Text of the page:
It’s hard for a live album to exist on its own plane. Most often, you rush to breadcrumb, to correlate said live performance with how the album that birthed it sounds. Was the document noisier, or faster, or more involved than its predecessor? What impression does the crowd leave on the sound? How do the musicians handle a certain moment? These become the standard operating procedure for the live release digest. I’ll admit I’m not much for them and mostly found myself more attracted to the original, drifting back as it reminded me of something I had liked better in the first place.

Certain live releases have become important for the canon-At Folsom Prison for instance- but for me they sometimes just feel like a souvenir, a placeholder for something else. For Inni, the first-ever live album from Icelandic giants Sigur Rós, this mentality is as fully-realized as ever, more than the stereotypical Japanese tourist fervently snapping away at every square inch of their vacation, the band have created a 105-minute, double-disc set that is a downright conclusive way to experience the force that this band can bring inside the walls of a venue without, of course, being present.

In a way meant as a companion piece to 2007’s visually-stunning tour documentary Heima which explained the band and their relationship with their native Iceland through a series of homecoming shows (“Heima” means “At home”), Inni seeks to document the on-stage setting of the band performing as a core group of just four musicians just a year later at a 2008 London show. Consistent, bounding and beautiful, Sigur Rós are known for the rich attention to detail and under these two discs, there are few times that you’re even reminded that this wasn’t buffed up in some soundproof room. Instrument creaks or key pressure on “Vid spilum endalaust” and a light inflections from singer Jonsi’s ethereal vocal tone are about the only evidence of such and when the band start drifting through pop swell (“Festival,” “Hoppípolla”), barbaric gravity (“Ny batterí,” “E-Bow”) and delicate swaying bouts (“Fljótavík,” “All Alright”) there isn’t much at all to let you down.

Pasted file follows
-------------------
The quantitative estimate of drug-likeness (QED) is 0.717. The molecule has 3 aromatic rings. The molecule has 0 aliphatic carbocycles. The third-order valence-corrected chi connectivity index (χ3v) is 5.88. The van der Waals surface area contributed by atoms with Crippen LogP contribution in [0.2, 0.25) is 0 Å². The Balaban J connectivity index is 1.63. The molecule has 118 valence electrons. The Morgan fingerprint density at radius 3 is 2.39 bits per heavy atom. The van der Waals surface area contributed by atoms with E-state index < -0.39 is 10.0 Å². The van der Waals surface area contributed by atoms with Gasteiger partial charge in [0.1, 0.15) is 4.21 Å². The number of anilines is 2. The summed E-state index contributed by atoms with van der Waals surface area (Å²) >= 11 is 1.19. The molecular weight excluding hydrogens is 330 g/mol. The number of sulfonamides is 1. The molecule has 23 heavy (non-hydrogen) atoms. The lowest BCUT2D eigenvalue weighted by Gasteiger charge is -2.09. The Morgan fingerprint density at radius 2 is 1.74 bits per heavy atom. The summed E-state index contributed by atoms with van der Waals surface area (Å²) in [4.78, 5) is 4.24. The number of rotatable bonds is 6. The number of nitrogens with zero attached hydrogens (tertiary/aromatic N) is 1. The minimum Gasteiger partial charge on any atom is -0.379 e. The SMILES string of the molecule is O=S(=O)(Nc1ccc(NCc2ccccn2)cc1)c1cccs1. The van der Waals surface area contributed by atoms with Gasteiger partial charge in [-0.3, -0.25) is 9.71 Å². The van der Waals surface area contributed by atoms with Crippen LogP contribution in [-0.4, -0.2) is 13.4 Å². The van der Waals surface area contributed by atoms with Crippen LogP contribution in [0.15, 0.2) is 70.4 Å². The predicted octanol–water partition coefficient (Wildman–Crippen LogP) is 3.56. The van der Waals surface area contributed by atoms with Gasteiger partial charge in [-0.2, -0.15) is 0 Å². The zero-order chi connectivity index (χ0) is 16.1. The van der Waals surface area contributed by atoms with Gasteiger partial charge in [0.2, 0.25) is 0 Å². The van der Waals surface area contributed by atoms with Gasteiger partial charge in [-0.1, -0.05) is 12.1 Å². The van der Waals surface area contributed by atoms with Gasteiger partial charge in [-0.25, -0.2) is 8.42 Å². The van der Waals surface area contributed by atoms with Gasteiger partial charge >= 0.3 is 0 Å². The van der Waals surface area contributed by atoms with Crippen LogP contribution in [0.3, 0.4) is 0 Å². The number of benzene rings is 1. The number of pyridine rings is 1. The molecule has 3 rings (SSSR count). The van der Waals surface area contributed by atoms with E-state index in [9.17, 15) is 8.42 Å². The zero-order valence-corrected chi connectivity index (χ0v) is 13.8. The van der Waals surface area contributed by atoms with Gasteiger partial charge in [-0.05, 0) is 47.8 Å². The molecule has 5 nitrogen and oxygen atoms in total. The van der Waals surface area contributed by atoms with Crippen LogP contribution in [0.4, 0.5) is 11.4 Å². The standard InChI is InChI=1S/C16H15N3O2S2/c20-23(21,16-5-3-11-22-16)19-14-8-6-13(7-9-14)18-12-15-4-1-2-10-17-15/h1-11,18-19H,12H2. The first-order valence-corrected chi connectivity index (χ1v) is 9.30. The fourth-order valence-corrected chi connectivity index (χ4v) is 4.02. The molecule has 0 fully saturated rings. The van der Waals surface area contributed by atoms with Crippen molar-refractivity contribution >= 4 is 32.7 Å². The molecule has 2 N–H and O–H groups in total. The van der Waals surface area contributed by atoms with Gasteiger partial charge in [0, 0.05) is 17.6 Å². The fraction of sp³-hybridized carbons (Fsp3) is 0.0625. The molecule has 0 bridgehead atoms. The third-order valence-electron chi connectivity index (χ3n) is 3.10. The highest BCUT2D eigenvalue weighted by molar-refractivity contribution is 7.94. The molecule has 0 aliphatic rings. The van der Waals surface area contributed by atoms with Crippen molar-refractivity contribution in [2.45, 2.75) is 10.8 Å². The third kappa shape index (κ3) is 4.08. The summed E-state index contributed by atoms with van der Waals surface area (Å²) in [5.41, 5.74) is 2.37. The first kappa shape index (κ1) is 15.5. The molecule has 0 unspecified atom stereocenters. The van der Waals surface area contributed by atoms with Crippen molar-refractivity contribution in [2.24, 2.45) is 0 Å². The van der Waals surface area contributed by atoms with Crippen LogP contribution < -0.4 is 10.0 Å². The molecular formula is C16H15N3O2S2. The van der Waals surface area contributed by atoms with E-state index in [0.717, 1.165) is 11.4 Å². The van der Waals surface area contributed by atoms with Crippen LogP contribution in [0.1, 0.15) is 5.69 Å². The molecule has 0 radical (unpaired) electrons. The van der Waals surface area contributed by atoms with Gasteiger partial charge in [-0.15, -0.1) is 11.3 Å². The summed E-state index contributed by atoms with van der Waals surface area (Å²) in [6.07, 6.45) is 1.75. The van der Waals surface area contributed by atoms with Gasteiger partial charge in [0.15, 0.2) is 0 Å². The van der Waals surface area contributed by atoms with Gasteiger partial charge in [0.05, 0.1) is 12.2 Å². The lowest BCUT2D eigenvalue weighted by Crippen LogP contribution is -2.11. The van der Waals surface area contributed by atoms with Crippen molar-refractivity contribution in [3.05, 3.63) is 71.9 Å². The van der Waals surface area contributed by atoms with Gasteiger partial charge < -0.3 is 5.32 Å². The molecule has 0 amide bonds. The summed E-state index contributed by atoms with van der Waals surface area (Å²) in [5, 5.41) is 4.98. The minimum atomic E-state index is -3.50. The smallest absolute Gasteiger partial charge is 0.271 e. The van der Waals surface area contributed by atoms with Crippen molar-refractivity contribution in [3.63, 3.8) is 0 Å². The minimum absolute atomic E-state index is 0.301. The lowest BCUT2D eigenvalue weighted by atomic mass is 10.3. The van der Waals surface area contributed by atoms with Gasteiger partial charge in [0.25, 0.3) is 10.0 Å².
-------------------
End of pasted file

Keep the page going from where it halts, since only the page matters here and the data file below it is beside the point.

A mention on the formats: Inni is both an audio and visual trip and comes packaged in five ways ranging from digital, 3xLP, CD+DVD and (true to the band’s form) a limited, $80 box edition with photo prints, a special 7”, a Blu Ray disc, CD and more. The physical formats all come paired with a 75-minute Vincent Morisset-directed live concert film that was filmed at the same London show that the album was; I’ve yet to see the film, so these words focus solely on the audio portion of the release. With Sigur Rós’ in-house studio engineer Birgir Jón Birgisson there to press record, Inni (which translates to “inside”) is a stunning maneuver in creating that sonic souvenir, encapsulating the sensation they seek to deliver on stage. What makes me wonder, though, is what took so long to get it out.

For the most part, there has been no new Sigur Rós material in three years- since 2008’s Með Suð í Eyrum Við Spilum Endalaust LP. While Inni is a wonderfully accurate portrayal of the post rock dreamscapes this seasoned act has advanced upon since forming in 1994, the band has gotten so good at what they do that not much of this feels (gulp) unexpected at all, producing much of the same emotion that the album material does only with roaring applause every 10 or so minutes. Included is one previously-unreleased (though not new as this was in 2008) track, called “Lúppulagid” but besides that, the band tempt us with a sort of best-of release that compiles the likes of “Ný batterí,” “Svefn-g-englarm” or “Sæglópur,” all choice cuts from their last few albums, into another larger-than-life offering for fans to swoon (myself included) over. Inni is very, very good at what it does sonically, there is no denying that. When it comes down to it, the only criticism is that it’s a bit late, feeling like something you should have been able to purchase after the 2008 tour this was recorded from wrapped and the ticket stubs might have still been crumbled somewhere on your desk.

This review originally appeared on the Mishka Bloglin.